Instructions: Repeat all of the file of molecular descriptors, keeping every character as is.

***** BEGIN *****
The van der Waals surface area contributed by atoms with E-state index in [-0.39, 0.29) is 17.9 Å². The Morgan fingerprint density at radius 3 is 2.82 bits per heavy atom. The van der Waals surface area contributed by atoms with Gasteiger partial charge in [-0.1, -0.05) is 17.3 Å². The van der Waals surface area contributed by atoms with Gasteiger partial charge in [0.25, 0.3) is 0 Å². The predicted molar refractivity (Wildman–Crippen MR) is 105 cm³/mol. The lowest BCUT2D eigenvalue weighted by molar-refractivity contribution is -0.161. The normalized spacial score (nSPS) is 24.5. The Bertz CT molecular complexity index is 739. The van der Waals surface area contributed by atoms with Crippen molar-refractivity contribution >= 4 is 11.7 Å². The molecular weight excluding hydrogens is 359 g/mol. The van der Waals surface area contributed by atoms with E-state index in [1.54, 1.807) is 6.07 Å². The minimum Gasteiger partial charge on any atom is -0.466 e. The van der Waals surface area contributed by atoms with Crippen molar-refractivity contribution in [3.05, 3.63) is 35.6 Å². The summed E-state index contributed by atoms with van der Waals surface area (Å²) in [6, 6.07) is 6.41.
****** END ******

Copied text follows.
The van der Waals surface area contributed by atoms with E-state index in [-0.39, 0.29) is 17.9 Å². The Morgan fingerprint density at radius 3 is 2.82 bits per heavy atom. The van der Waals surface area contributed by atoms with Gasteiger partial charge in [-0.1, -0.05) is 17.3 Å². The van der Waals surface area contributed by atoms with Gasteiger partial charge in [0.25, 0.3) is 0 Å². The predicted molar refractivity (Wildman–Crippen MR) is 105 cm³/mol. The lowest BCUT2D eigenvalue weighted by molar-refractivity contribution is -0.161. The normalized spacial score (nSPS) is 24.5. The Bertz CT molecular complexity index is 739. The van der Waals surface area contributed by atoms with Crippen molar-refractivity contribution >= 4 is 11.7 Å². The molecular weight excluding hydrogens is 359 g/mol. The van der Waals surface area contributed by atoms with E-state index in [1.54, 1.807) is 6.07 Å². The minimum Gasteiger partial charge on any atom is -0.466 e. The van der Waals surface area contributed by atoms with Crippen molar-refractivity contribution in [3.05, 3.63) is 35.6 Å². The summed E-state index contributed by atoms with van der Waals surface area (Å²) in [6, 6.07) is 6.41.